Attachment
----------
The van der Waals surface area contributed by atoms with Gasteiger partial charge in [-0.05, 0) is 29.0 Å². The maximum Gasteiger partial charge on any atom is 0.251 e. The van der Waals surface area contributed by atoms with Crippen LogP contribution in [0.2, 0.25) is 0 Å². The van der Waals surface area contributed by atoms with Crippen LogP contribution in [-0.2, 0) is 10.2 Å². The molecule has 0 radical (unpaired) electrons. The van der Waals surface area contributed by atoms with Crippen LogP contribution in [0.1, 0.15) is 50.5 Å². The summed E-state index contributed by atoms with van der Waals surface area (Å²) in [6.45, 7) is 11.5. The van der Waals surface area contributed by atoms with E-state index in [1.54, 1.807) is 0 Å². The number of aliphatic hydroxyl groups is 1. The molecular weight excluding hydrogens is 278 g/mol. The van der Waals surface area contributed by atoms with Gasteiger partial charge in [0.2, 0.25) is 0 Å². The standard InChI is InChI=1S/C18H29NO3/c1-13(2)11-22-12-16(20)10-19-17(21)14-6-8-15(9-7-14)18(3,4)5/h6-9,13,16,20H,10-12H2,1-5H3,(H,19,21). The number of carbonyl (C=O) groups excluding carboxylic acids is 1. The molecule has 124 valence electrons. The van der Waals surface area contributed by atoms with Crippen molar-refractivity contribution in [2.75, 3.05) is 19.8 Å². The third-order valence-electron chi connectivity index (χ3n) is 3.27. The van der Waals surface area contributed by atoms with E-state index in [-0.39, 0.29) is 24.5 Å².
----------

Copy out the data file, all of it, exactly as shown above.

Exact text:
The van der Waals surface area contributed by atoms with Gasteiger partial charge in [-0.05, 0) is 29.0 Å². The maximum Gasteiger partial charge on any atom is 0.251 e. The van der Waals surface area contributed by atoms with Crippen LogP contribution in [0.2, 0.25) is 0 Å². The van der Waals surface area contributed by atoms with Crippen LogP contribution in [-0.2, 0) is 10.2 Å². The molecule has 0 radical (unpaired) electrons. The van der Waals surface area contributed by atoms with Crippen LogP contribution in [0.1, 0.15) is 50.5 Å². The summed E-state index contributed by atoms with van der Waals surface area (Å²) in [6.45, 7) is 11.5. The van der Waals surface area contributed by atoms with E-state index in [1.54, 1.807) is 0 Å². The number of aliphatic hydroxyl groups is 1. The molecular weight excluding hydrogens is 278 g/mol. The van der Waals surface area contributed by atoms with Gasteiger partial charge in [0.2, 0.25) is 0 Å². The standard InChI is InChI=1S/C18H29NO3/c1-13(2)11-22-12-16(20)10-19-17(21)14-6-8-15(9-7-14)18(3,4)5/h6-9,13,16,20H,10-12H2,1-5H3,(H,19,21). The number of carbonyl (C=O) groups excluding carboxylic acids is 1. The molecule has 124 valence electrons. The van der Waals surface area contributed by atoms with Crippen molar-refractivity contribution in [2.75, 3.05) is 19.8 Å². The third-order valence-electron chi connectivity index (χ3n) is 3.27. The van der Waals surface area contributed by atoms with E-state index in [-0.39, 0.29) is 24.5 Å².